Iranian authorities have placed restrictions on social media networks which have been used to organize recent anti-establishment protests.

Irib, an Iranian state news agency, reported that the restrictions on messaging app Telegram and photo-sharing app Instagram are temporary.

One of the government officials stated that the decision was made to maintain public order and security of society.

Much of the information about the protests have unfolded via social media, and platforms like Telegram and Instagram have been used by protesters.

Approximately more than 50% of the country’s population said to be active on the messaging app Telegram.

Telegram’s CEO Pavel Durov tweeted that Iranian authorities took action after his company refused to shut down peacefully protesting channels.

Even though Telegram on Saturday had blocked a major foreign-based opposition channel, Amadnews, who called for violence against police.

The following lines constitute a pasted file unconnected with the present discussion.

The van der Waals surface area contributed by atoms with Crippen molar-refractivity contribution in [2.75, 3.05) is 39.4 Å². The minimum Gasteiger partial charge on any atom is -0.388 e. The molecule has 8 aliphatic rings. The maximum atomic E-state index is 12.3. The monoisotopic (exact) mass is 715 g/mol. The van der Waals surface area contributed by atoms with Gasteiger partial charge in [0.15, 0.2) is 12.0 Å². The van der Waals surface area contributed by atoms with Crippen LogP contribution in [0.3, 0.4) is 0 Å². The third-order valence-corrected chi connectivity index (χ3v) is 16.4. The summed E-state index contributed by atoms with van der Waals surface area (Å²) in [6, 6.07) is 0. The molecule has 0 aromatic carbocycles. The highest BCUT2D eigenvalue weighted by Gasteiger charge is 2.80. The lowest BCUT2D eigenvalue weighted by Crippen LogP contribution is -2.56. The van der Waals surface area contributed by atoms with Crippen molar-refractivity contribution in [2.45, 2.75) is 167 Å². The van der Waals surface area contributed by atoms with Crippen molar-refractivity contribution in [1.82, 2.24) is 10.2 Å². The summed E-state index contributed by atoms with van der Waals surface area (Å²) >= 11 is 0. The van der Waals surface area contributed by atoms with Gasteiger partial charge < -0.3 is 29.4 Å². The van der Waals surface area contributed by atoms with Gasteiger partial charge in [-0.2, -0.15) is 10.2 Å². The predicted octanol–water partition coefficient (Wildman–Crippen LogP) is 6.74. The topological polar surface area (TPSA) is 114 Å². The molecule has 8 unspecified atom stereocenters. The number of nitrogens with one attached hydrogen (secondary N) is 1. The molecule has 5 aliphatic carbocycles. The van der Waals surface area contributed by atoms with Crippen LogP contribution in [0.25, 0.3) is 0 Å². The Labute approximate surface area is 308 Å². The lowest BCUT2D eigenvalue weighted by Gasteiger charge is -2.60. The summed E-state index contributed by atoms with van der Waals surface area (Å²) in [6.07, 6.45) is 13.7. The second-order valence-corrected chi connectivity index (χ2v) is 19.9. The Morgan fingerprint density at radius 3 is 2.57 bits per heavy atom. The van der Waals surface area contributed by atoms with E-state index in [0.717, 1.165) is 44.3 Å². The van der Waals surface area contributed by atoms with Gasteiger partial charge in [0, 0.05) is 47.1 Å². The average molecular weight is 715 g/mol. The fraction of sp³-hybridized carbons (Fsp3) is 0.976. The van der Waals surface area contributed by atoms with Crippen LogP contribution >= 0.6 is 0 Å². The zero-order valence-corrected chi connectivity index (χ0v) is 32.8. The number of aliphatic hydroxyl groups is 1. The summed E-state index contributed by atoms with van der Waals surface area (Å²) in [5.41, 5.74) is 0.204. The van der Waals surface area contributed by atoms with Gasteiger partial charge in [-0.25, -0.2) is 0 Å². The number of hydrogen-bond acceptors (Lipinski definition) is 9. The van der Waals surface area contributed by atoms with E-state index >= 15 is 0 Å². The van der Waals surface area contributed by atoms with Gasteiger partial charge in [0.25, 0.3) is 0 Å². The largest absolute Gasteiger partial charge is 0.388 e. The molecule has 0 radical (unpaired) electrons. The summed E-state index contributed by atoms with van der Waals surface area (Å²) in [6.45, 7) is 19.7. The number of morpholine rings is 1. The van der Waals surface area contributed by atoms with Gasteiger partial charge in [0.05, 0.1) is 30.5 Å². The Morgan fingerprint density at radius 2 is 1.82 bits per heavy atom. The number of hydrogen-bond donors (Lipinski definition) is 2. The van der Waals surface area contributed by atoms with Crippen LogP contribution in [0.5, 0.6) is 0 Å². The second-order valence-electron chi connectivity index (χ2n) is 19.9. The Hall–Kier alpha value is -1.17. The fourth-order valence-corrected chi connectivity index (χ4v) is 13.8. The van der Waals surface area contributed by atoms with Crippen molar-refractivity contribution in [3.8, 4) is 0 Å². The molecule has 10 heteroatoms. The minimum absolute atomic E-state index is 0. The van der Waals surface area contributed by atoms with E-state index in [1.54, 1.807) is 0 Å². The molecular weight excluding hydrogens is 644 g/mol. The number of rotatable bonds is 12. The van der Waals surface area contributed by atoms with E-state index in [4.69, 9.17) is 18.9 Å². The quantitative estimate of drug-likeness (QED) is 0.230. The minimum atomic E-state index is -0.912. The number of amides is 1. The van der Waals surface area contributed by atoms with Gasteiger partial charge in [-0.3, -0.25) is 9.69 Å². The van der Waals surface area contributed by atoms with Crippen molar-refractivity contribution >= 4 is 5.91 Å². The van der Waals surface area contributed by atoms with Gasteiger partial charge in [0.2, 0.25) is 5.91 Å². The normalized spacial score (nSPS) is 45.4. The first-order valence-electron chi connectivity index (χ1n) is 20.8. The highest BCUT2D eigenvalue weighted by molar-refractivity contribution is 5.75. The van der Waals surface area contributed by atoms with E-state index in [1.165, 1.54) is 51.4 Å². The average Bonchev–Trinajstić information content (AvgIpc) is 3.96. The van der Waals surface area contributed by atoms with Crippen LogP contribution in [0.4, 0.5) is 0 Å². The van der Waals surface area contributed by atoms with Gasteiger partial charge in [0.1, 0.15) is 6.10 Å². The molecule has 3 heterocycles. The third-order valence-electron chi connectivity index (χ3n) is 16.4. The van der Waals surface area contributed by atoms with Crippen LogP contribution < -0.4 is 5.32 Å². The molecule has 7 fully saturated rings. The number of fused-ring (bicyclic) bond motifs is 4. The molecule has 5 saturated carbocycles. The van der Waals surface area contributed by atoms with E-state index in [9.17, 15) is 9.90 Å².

Mohammad-Javad Azari Jahromi, an Iranian Communications Minister, had earlier accused channels like Amadnews of promoting armed uprising and social unrest.

The protests erupted in the north-east region of the country as a dissent against economic hardship, but it appeared to shift into political in many places.

Many protesters across the country started chanting slogans against Supreme Leader Ayatollah Ali Khamenei, President Hassan Rouhani and Iran’s interventionist foreign policy in the region.

Violence broke out in many places on Saturday, raising concern on the demonstrations which are expected to be held on Sunday.

Thus far, small crowds have gathered in Tehran and police have used water cannon to disperse protesters at a major intersection.

State-controlled television is expected to air a speech by Iranian President Hassan Rouhani in the coming hours.

More details to follow. Image 1 of protesters gathering in Tehran from Business Insider.

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